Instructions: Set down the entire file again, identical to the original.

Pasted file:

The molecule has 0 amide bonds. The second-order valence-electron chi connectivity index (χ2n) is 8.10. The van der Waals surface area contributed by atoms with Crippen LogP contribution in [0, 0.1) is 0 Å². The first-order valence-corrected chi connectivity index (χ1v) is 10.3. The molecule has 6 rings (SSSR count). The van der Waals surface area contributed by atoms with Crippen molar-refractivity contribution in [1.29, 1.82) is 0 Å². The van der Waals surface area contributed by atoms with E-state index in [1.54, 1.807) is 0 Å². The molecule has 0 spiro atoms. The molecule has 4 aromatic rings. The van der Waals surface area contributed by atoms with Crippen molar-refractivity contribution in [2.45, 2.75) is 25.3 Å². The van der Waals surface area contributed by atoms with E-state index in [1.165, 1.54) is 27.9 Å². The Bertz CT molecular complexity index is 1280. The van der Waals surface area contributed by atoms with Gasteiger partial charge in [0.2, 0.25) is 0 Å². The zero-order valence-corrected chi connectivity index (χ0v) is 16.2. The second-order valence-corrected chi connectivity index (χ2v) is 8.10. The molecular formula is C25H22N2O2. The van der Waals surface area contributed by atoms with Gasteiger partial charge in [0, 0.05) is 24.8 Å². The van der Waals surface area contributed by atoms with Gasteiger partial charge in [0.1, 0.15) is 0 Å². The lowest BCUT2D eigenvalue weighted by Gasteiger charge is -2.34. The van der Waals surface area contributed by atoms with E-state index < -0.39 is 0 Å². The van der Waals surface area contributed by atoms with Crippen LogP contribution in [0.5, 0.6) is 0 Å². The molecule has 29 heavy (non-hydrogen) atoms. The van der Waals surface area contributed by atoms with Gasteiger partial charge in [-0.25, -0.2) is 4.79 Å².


The molecule has 0 amide bonds. The second-order valence-electron chi connectivity index (χ2n) is 8.10. The van der Waals surface area contributed by atoms with Crippen LogP contribution in [0, 0.1) is 0 Å². The first-order valence-corrected chi connectivity index (χ1v) is 10.3. The molecule has 6 rings (SSSR count). The van der Waals surface area contributed by atoms with Crippen molar-refractivity contribution in [1.29, 1.82) is 0 Å². The van der Waals surface area contributed by atoms with E-state index in [1.54, 1.807) is 0 Å². The molecule has 0 spiro atoms. The molecule has 4 aromatic rings. The van der Waals surface area contributed by atoms with Crippen molar-refractivity contribution in [2.45, 2.75) is 25.3 Å². The van der Waals surface area contributed by atoms with E-state index in [1.165, 1.54) is 27.9 Å². The Bertz CT molecular complexity index is 1280. The van der Waals surface area contributed by atoms with Gasteiger partial charge in [0.2, 0.25) is 0 Å². The zero-order valence-corrected chi connectivity index (χ0v) is 16.2. The second-order valence-corrected chi connectivity index (χ2v) is 8.10. The molecular formula is C25H22N2O2. The van der Waals surface area contributed by atoms with Gasteiger partial charge in [0, 0.05) is 24.8 Å². The van der Waals surface area contributed by atoms with Gasteiger partial charge in [0.1, 0.15) is 0 Å². The lowest BCUT2D eigenvalue weighted by Gasteiger charge is -2.34. The van der Waals surface area contributed by atoms with E-state index < -0.39 is 0 Å². The van der Waals surface area contributed by atoms with Crippen LogP contribution in [0.5, 0.6) is 0 Å². The molecule has 29 heavy (non-hydrogen) atoms. The van der Waals surface area contributed by atoms with Gasteiger partial charge in [-0.25, -0.2) is 4.79 Å².